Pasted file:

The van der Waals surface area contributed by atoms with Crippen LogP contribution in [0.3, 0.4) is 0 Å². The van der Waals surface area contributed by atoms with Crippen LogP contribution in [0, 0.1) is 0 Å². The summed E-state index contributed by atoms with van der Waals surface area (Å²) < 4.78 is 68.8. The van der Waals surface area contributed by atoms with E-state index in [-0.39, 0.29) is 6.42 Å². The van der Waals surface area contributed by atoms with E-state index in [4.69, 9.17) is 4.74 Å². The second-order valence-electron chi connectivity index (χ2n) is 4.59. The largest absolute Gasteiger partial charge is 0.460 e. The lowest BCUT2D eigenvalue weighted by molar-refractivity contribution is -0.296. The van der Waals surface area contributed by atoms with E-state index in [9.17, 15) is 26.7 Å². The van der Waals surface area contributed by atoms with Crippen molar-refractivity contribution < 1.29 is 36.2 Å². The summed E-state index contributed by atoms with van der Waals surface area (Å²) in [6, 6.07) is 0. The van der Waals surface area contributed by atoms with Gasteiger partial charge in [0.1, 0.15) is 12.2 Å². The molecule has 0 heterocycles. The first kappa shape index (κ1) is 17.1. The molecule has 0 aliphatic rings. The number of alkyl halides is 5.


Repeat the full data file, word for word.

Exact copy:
The van der Waals surface area contributed by atoms with Crippen LogP contribution in [0.3, 0.4) is 0 Å². The van der Waals surface area contributed by atoms with Crippen LogP contribution in [0, 0.1) is 0 Å². The summed E-state index contributed by atoms with van der Waals surface area (Å²) < 4.78 is 68.8. The van der Waals surface area contributed by atoms with E-state index in [-0.39, 0.29) is 6.42 Å². The van der Waals surface area contributed by atoms with E-state index in [4.69, 9.17) is 4.74 Å². The second-order valence-electron chi connectivity index (χ2n) is 4.59. The largest absolute Gasteiger partial charge is 0.460 e. The lowest BCUT2D eigenvalue weighted by molar-refractivity contribution is -0.296. The van der Waals surface area contributed by atoms with E-state index in [9.17, 15) is 26.7 Å². The van der Waals surface area contributed by atoms with Crippen molar-refractivity contribution < 1.29 is 36.2 Å². The summed E-state index contributed by atoms with van der Waals surface area (Å²) in [6, 6.07) is 0. The van der Waals surface area contributed by atoms with Gasteiger partial charge in [0.1, 0.15) is 12.2 Å². The molecule has 0 heterocycles. The first kappa shape index (κ1) is 17.1. The molecule has 0 aliphatic rings. The number of alkyl halides is 5.